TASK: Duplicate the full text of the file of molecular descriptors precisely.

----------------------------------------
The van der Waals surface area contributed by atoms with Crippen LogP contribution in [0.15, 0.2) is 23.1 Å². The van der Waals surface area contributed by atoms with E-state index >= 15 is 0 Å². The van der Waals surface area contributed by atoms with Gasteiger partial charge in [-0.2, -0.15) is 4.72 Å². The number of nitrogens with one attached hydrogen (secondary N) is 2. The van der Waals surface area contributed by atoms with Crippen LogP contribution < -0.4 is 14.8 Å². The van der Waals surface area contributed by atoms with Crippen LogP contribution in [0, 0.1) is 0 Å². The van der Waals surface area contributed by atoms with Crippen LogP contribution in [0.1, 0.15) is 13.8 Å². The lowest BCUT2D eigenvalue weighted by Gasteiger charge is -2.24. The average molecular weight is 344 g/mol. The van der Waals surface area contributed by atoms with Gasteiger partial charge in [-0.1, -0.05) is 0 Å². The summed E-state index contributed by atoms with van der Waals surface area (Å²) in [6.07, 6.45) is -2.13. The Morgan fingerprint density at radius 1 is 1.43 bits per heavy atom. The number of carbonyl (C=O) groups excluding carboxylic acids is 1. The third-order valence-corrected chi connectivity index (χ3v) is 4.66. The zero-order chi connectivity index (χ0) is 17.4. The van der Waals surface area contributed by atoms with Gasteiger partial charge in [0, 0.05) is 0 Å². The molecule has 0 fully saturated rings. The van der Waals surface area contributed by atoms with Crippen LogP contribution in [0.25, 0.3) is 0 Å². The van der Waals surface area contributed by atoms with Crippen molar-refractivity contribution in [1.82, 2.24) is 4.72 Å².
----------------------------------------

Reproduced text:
The van der Waals surface area contributed by atoms with Crippen LogP contribution in [0.15, 0.2) is 23.1 Å². The van der Waals surface area contributed by atoms with E-state index >= 15 is 0 Å². The van der Waals surface area contributed by atoms with Gasteiger partial charge in [-0.2, -0.15) is 4.72 Å². The number of nitrogens with one attached hydrogen (secondary N) is 2. The van der Waals surface area contributed by atoms with Crippen LogP contribution < -0.4 is 14.8 Å². The van der Waals surface area contributed by atoms with Crippen LogP contribution in [0, 0.1) is 0 Å². The van der Waals surface area contributed by atoms with Crippen LogP contribution in [0.1, 0.15) is 13.8 Å². The lowest BCUT2D eigenvalue weighted by Gasteiger charge is -2.24. The average molecular weight is 344 g/mol. The van der Waals surface area contributed by atoms with Gasteiger partial charge in [-0.1, -0.05) is 0 Å². The summed E-state index contributed by atoms with van der Waals surface area (Å²) in [6.07, 6.45) is -2.13. The Morgan fingerprint density at radius 1 is 1.43 bits per heavy atom. The number of carbonyl (C=O) groups excluding carboxylic acids is 1. The third-order valence-corrected chi connectivity index (χ3v) is 4.66. The zero-order chi connectivity index (χ0) is 17.4. The van der Waals surface area contributed by atoms with Gasteiger partial charge in [0, 0.05) is 0 Å². The molecule has 0 fully saturated rings. The van der Waals surface area contributed by atoms with Crippen LogP contribution in [0.25, 0.3) is 0 Å². The van der Waals surface area contributed by atoms with Crippen molar-refractivity contribution in [1.82, 2.24) is 4.72 Å².